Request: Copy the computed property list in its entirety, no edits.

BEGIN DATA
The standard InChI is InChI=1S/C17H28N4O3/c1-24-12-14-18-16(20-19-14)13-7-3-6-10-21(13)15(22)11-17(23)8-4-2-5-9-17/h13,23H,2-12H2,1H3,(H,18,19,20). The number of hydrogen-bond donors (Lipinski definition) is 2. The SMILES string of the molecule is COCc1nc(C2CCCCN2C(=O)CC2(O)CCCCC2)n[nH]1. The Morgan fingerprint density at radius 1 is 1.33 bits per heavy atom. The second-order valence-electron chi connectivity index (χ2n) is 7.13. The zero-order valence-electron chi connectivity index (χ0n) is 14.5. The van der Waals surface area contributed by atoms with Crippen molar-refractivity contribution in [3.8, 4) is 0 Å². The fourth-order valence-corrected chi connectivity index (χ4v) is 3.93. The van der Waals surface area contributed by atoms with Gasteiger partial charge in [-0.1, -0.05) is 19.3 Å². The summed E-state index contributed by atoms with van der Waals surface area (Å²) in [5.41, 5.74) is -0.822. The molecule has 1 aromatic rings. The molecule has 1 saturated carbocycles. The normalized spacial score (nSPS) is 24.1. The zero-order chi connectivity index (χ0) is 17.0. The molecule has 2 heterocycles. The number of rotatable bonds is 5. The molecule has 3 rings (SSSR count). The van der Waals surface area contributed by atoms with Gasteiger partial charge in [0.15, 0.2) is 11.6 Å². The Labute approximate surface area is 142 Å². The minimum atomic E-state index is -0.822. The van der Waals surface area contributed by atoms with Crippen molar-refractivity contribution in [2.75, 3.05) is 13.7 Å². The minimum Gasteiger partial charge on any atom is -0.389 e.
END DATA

The standard InChI is InChI=1S/C17H28N4O3/c1-24-12-14-18-16(20-19-14)13-7-3-6-10-21(13)15(22)11-17(23)8-4-2-5-9-17/h13,23H,2-12H2,1H3,(H,18,19,20). The number of hydrogen-bond donors (Lipinski definition) is 2. The SMILES string of the molecule is COCc1nc(C2CCCCN2C(=O)CC2(O)CCCCC2)n[nH]1. The Morgan fingerprint density at radius 1 is 1.33 bits per heavy atom. The second-order valence-electron chi connectivity index (χ2n) is 7.13. The zero-order valence-electron chi connectivity index (χ0n) is 14.5. The van der Waals surface area contributed by atoms with Crippen molar-refractivity contribution in [3.8, 4) is 0 Å². The fourth-order valence-corrected chi connectivity index (χ4v) is 3.93. The van der Waals surface area contributed by atoms with Gasteiger partial charge in [-0.1, -0.05) is 19.3 Å². The summed E-state index contributed by atoms with van der Waals surface area (Å²) in [5.41, 5.74) is -0.822. The molecule has 1 aromatic rings. The molecule has 1 saturated carbocycles. The normalized spacial score (nSPS) is 24.1. The zero-order chi connectivity index (χ0) is 17.0. The molecule has 2 heterocycles. The number of rotatable bonds is 5. The molecule has 3 rings (SSSR count). The van der Waals surface area contributed by atoms with Gasteiger partial charge in [0.15, 0.2) is 11.6 Å². The Labute approximate surface area is 142 Å². The minimum atomic E-state index is -0.822. The van der Waals surface area contributed by atoms with Crippen molar-refractivity contribution in [2.75, 3.05) is 13.7 Å². The minimum Gasteiger partial charge on any atom is -0.389 e.